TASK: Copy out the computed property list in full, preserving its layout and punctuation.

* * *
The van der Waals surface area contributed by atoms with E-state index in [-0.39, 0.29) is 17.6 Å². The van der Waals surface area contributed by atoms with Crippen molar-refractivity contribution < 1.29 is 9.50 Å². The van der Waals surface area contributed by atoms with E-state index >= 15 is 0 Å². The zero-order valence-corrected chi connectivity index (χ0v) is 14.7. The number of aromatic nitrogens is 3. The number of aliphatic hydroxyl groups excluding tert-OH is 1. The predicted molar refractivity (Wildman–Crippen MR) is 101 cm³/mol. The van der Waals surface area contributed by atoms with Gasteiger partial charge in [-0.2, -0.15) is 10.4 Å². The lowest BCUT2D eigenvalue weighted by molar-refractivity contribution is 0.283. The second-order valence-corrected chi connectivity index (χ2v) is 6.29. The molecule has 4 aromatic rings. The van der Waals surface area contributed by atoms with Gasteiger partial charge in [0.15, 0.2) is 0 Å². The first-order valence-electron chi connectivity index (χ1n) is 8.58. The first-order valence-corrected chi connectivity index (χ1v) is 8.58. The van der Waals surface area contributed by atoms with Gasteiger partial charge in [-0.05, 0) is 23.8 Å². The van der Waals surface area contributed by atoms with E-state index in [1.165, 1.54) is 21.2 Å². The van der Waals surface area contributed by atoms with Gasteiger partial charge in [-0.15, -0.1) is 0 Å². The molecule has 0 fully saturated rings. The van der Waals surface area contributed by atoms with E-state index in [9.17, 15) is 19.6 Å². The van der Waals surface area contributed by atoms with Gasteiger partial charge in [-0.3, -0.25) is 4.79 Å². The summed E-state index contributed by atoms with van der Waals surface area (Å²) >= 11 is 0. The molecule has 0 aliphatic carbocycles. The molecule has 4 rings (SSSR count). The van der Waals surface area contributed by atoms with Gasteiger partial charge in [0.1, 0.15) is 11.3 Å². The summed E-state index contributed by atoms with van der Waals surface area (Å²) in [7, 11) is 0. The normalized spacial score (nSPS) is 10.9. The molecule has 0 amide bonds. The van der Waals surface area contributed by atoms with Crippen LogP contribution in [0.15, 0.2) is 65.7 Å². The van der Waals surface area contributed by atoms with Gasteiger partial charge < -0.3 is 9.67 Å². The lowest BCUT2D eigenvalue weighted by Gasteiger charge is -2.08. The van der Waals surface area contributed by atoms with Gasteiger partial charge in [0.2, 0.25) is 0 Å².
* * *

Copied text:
The van der Waals surface area contributed by atoms with E-state index in [-0.39, 0.29) is 17.6 Å². The van der Waals surface area contributed by atoms with Crippen molar-refractivity contribution < 1.29 is 9.50 Å². The van der Waals surface area contributed by atoms with E-state index >= 15 is 0 Å². The zero-order valence-corrected chi connectivity index (χ0v) is 14.7. The number of aromatic nitrogens is 3. The number of aliphatic hydroxyl groups excluding tert-OH is 1. The predicted molar refractivity (Wildman–Crippen MR) is 101 cm³/mol. The van der Waals surface area contributed by atoms with Gasteiger partial charge in [-0.2, -0.15) is 10.4 Å². The lowest BCUT2D eigenvalue weighted by molar-refractivity contribution is 0.283. The second-order valence-corrected chi connectivity index (χ2v) is 6.29. The molecule has 4 aromatic rings. The van der Waals surface area contributed by atoms with Gasteiger partial charge in [0.15, 0.2) is 0 Å². The first-order valence-electron chi connectivity index (χ1n) is 8.58. The first-order valence-corrected chi connectivity index (χ1v) is 8.58. The van der Waals surface area contributed by atoms with Gasteiger partial charge in [-0.05, 0) is 23.8 Å². The van der Waals surface area contributed by atoms with E-state index in [1.165, 1.54) is 21.2 Å². The van der Waals surface area contributed by atoms with Gasteiger partial charge in [-0.15, -0.1) is 0 Å². The molecule has 0 fully saturated rings. The van der Waals surface area contributed by atoms with E-state index in [9.17, 15) is 19.6 Å². The van der Waals surface area contributed by atoms with Gasteiger partial charge in [-0.3, -0.25) is 4.79 Å². The summed E-state index contributed by atoms with van der Waals surface area (Å²) >= 11 is 0. The molecule has 0 aliphatic carbocycles. The molecule has 4 rings (SSSR count). The van der Waals surface area contributed by atoms with Gasteiger partial charge in [0.1, 0.15) is 11.3 Å². The summed E-state index contributed by atoms with van der Waals surface area (Å²) in [7, 11) is 0. The normalized spacial score (nSPS) is 10.9. The molecule has 0 amide bonds. The van der Waals surface area contributed by atoms with Crippen LogP contribution in [0.15, 0.2) is 65.7 Å². The van der Waals surface area contributed by atoms with Gasteiger partial charge < -0.3 is 9.67 Å². The lowest BCUT2D eigenvalue weighted by Gasteiger charge is -2.08. The van der Waals surface area contributed by atoms with Gasteiger partial charge in [0.2, 0.25) is 0 Å².